April 17, 2003



I know exactly what Lileks means when he talks about the convenience of comfortable computer interfaces. It applies, even more than desktops, with computer games... a completely ergonomic and straightforward keyboard layout can be more important than plot, graphics, or challenging AI, even. Mechwarrior 3 is about the only game I'd ever played that I wished went on longer than it did, and that was entirely due to the almost completely configurable key-scheme, one of the first I'd seen, which I was able to remap to an optimal solution. Here's a hint... giant humanoid robots are best controlled with a joystick in the left hand, emulating the WASD interface we're comfortable with from first-person shooters, and a mouse in the right... try it, sometime.

I'd even go so far as to say that any good human-computer controller interface relies on a few things: key functions under half a dozen or so home keys, the connection of precision tasks, such as weapon aiming, with the mouse, and, most importantly, an intuitive and balanced separation of tasks between left and right hands. The human mind is designed to control two hands working independently in parallel on a task, whether that task is archery or playing the saxophone... the best human interfaces for computers, it stands to reason, need to apply the same principles. The WASD key-scheme meets these requirements, particularly in the separation of turning the body (left hand) and turning the head (right hand), which is why everyone uses it in shooters... most flight sim joystick configs generally fail in this regard, however, as the home position for the left hand ends up being the stick-mounted throttle wheel, with a quick stab at the keyboard for other functions... far less efficient and comfortable than the two-stick or stick-and-throttle solutions you see people who play a lot of flight games inevitably adopting as soon as they get serious about it.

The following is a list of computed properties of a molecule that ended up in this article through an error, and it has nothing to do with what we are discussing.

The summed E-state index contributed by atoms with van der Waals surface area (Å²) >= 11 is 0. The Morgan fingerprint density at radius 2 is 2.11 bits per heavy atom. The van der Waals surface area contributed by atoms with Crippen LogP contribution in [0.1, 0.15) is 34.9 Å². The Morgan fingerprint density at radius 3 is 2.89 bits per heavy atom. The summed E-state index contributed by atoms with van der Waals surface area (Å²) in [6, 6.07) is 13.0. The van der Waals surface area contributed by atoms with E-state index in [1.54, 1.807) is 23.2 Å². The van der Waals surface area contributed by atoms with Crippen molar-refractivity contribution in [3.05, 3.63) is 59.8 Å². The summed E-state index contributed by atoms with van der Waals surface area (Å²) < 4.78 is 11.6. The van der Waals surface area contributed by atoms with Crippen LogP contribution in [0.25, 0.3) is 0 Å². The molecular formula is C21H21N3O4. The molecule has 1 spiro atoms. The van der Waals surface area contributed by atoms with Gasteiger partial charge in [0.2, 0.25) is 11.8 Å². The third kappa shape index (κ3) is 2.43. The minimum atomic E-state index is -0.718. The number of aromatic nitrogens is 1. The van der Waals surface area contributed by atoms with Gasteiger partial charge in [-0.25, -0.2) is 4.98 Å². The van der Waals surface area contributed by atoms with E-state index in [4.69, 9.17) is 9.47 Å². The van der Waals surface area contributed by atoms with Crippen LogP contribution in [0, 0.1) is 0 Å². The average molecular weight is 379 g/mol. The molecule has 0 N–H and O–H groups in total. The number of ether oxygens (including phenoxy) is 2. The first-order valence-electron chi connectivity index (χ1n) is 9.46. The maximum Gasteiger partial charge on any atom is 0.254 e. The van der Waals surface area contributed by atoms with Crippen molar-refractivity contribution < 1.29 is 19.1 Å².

I don't object at all to software designers subjecting people to new and unique key schemes (even if I wonder why they waste the time)... what really bothers me is any software application that makes it impossible (as opposed to just difficult... I can live with difficult) to amend the designers' vision back to something more ergonomic if it proves necessary. A pretty little cardboard key map with the CD doesn't begin to make up for letting people play and work their own way.

Posted by BruceR at 04:39 PM